There is much disagreement over whether President Biden’s decision to excuse $10,000 of student loan debt from certain borrowers creates perverse incentives and/or moral hazards.
Colleges have no incentive to rein in their education costs because they are borne by students and the government.
The moral hazard issue arises because the student borrower does not bear the full brunt of their commitments. Taxpayers do.
That the incentives and the hazards exist is obvious; whether it is a good program despite these is more difficult to determine.
But before anyone gets on their high horse on either side of the debate, let’s look at our own lives and see some of the consequences and hazards of incentives.
When you are providing support to your adult children you are potentially creating perverse incentives, as well as a moral hazard.
The perverse incentive is that in order to make your children’s lives easier, you may be sending a message that easier is better, they are inadequate, budgets don’t matter, or that you are always there for them. Easier in and of itself is neither good nor bad; what matters is how the recipients view the support.
If the support increases their standard of living to a level that is beyond their means, then the perverse incentive may have turned into your personal moral hazard. You may end up being their permanent backstop.
But a different outcome is created when you only help your children if they comply with the rules that you have established for them. The unintended result is that the gifts you make, for which you may expect some level of appreciation, become contracts.
While you are helping your children, you are fulfilling your will, not necessarily theirs. They may end up resenting you for your largesse. Having a conversation around gifting and what it means to everyone involved is far more powerful than controlling others through your support.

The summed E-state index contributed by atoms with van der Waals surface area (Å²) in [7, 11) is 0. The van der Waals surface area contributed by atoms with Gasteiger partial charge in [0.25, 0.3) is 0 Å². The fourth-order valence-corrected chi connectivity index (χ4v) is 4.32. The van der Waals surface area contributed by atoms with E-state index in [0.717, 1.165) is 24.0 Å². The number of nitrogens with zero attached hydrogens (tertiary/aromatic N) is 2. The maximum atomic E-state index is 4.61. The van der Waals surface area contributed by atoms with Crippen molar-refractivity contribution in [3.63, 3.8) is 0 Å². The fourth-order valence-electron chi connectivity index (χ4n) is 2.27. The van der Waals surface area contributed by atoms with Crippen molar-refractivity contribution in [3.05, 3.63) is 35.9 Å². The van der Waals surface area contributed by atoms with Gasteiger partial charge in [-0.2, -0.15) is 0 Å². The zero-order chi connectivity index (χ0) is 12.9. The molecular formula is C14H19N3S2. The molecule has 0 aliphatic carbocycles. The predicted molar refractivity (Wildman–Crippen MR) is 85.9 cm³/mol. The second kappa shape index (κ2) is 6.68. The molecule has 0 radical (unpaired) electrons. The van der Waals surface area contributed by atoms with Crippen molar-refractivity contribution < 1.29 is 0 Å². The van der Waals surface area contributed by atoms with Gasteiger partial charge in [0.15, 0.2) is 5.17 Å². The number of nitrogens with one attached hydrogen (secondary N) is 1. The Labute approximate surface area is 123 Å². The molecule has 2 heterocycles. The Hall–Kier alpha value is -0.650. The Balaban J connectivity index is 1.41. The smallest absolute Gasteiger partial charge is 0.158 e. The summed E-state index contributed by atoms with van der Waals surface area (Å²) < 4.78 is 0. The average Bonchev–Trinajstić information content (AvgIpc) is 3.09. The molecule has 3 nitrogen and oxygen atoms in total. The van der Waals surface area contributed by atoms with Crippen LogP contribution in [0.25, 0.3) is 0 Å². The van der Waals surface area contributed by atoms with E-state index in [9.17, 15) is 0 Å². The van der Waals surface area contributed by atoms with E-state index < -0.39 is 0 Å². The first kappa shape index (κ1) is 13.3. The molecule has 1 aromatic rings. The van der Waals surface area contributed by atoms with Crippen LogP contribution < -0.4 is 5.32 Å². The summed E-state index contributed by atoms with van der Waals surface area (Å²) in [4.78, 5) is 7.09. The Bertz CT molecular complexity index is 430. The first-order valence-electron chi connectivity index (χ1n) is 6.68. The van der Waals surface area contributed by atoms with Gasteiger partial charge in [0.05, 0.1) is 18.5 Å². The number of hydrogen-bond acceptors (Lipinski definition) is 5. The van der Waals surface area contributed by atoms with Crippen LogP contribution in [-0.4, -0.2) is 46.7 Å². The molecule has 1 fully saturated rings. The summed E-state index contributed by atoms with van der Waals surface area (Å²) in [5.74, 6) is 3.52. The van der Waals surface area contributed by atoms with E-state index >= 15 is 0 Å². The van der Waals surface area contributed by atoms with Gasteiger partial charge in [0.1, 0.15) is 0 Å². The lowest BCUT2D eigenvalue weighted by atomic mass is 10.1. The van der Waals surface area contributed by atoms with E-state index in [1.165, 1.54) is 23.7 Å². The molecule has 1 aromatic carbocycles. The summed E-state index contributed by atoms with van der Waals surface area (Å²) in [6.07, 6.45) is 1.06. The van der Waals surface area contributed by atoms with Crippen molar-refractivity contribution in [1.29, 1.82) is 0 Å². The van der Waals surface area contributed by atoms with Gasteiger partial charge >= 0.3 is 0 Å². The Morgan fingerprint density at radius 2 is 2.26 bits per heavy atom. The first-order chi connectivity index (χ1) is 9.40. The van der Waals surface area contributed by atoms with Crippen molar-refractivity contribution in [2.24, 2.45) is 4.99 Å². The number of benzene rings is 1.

Incentives blind us from the full story. People often move because they want something different or feel they need more space. They may like their larger house, but may not like some of the increased costs that are associated with it.
Higher taxes, upkeep and energy costs may find them making career choices that they otherwise would not choose. It may take them longer to clean and take care of this larger place. They may not have as much in common as they did with the neighbors they left, potentially causing them to feel isolated or spend time in their old community.
When considering big decisions, it is useful to create a chart with what you are gaining and what you are losing by the choice. It is easy to get swept up in the excitement of change before fully considering its effects.
When you overspend you are creating a potential moral hazard for someone who eventually will need to take care of you. Clients who spend too much cannot say that they don’t want to be a burden on their children because they likely could be.
When you save too much you have the perverse incentive of your investments being the end rather than the means to an end. While it seems odd to think that hoarding is an incentive, it is usually couched in terms of security.
When the markets fall as they have been in much of 2022, are you actually less secure?
A positive impact of market declines is they can give you reason to reassess whether you are living aligned with your values or whether you are holding on for dear life.
For most people who want to include a percentage of their portfolios in what they will live off of, these markets have done a couple of things. First, they have increased the returns that you will get on less volatile assets like cash and bonds. Second, they have increased the expected future returns of more volatile assets.
The old rule of thumb of being able to spend 4% of your portfolio and have it last through your lifetime is easier to reach today because interest rates and expected returns are so much higher. If you had 40% of your investments in bonds that were paying 2%, you would have needed stocks to grow at a ridiculous clip. Now things are a bit more normal.
The important thing to notice is not how much less you have, but how will it impact what you want to do. In simple terms, a $10,000 portfolio drop may cost you $400 of annual spending (less than $35 a month). Uncomfortable, but probably not Earth-shattering.
Student loan forgiveness is neither a disaster nor a lifeline. Like virtually all incentives, it could both help and hurt.